Super Reforms Series
We will be sending you a series of short articles on the impending super reforms over the coming days. We will be breaking down the changes into more digestible pieces whilst suggesting planning options. Our particular focus will be the period leading up to 30 June 2017 when a careful assessment of each client’s position will be required, even if they are under the $1.6m cap.
Interestingly, the law surrounding the basis of the changes, the definition of the object of superannuation, has been referred to the Senate Standing Committee on Economics (not due to report until February 14) so it will not be introduced into Parliament until the New Year. This is unfortunate as much of the reform is expected to be passed before Parliament rises at the end of November. In any case, Kelly O’Dwyer has made it plain that the object of super will remain at the rather modest “to provide income in retirement to substitute or supplement the Age Pension. The government has no intention of introducing any subjective intent such as “adequacy”. The Opposition wants a “better” definition. I would expect that the Senate Standing Committee will merely rubber stamp the government’s position but we shall see. Anything can happen in this Parliament.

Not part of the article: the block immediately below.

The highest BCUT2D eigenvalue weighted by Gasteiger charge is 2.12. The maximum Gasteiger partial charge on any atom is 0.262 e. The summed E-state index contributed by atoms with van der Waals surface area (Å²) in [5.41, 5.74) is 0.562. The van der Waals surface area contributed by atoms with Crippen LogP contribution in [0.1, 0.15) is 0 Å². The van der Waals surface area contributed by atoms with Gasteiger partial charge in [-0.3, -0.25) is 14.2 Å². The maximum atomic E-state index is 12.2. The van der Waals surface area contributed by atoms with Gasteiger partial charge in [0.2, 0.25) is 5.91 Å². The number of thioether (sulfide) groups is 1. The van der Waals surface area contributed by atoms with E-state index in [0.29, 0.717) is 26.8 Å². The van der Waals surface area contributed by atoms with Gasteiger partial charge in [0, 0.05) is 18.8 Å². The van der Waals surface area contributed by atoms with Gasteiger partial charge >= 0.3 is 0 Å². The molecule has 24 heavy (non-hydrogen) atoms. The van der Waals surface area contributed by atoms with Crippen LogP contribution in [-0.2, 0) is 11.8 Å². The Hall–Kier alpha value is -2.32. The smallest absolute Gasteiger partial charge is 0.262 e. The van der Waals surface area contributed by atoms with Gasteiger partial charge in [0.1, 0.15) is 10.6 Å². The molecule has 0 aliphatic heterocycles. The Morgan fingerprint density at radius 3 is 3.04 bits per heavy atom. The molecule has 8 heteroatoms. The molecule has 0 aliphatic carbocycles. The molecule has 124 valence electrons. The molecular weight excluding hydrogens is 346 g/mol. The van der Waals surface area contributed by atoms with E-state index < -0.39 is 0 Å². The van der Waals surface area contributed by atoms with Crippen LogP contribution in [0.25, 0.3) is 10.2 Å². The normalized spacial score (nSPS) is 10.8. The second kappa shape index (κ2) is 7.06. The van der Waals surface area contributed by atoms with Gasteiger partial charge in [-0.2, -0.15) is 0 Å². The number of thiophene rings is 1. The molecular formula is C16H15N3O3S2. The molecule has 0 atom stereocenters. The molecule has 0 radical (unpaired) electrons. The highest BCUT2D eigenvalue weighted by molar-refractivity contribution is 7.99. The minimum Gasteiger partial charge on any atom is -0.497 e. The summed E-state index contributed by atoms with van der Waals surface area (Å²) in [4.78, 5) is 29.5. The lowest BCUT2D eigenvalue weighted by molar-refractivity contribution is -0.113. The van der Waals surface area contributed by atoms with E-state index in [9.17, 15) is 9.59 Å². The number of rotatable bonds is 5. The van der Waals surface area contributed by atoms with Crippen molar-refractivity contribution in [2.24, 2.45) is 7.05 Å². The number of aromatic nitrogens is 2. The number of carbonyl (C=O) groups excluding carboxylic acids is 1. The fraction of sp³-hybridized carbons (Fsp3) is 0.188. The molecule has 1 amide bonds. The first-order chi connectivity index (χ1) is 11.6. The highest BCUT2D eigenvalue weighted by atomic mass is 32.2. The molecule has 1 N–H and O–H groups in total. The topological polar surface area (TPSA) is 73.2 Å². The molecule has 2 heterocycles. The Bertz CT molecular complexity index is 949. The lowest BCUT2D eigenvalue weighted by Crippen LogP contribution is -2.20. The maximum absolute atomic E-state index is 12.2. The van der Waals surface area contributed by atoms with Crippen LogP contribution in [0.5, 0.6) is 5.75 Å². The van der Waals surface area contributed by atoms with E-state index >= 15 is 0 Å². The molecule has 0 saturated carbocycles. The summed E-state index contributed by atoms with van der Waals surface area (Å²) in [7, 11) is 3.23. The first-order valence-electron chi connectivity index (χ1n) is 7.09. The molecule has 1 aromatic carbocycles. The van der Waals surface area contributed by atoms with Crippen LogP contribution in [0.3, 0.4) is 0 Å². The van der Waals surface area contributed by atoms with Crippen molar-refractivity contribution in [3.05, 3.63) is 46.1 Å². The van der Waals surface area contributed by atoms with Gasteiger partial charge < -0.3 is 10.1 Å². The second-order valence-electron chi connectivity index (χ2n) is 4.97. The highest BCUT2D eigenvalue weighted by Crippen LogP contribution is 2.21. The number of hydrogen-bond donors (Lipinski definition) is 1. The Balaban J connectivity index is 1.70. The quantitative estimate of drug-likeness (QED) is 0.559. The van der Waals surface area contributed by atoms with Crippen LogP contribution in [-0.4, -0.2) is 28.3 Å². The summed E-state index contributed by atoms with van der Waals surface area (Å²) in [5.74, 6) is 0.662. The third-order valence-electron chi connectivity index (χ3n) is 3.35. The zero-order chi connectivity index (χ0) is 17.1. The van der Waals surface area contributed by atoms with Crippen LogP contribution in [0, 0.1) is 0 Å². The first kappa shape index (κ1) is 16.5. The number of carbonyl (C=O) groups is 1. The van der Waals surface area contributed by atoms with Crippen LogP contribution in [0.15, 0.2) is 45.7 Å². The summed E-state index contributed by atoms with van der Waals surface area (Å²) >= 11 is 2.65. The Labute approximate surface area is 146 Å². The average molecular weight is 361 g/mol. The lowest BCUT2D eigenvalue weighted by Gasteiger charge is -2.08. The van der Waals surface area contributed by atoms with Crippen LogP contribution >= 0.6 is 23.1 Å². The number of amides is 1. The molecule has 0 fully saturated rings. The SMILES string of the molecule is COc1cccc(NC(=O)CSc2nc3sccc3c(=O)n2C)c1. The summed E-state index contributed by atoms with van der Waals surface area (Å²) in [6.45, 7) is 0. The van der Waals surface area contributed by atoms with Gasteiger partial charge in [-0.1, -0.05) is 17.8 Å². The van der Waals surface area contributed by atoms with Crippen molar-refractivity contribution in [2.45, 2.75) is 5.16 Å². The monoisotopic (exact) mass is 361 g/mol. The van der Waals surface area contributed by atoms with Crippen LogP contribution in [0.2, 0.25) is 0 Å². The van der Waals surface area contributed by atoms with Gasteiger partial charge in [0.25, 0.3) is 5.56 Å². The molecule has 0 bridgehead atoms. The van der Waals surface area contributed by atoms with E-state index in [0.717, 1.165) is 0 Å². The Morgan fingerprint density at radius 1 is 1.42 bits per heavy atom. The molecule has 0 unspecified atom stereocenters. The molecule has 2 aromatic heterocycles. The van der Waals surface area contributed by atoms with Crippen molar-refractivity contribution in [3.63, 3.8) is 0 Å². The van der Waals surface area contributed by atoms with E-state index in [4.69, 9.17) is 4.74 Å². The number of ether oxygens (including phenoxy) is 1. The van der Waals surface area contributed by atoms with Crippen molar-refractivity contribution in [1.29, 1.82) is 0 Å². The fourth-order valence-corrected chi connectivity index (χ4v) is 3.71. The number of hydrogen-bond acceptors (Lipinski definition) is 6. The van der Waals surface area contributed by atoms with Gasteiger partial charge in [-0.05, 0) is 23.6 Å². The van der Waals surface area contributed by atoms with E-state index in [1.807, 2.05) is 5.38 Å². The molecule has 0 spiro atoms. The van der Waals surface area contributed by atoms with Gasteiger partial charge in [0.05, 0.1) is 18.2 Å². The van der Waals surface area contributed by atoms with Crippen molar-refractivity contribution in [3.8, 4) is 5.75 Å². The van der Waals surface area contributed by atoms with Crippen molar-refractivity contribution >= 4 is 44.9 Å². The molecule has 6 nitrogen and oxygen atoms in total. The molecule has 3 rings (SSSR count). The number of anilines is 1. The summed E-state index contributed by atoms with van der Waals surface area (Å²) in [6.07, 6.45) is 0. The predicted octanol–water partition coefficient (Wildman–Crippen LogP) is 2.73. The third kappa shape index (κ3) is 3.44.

Though the super reforms are not yet law our expectations are that they will become so with only minor modifications. We hope you find the series of value.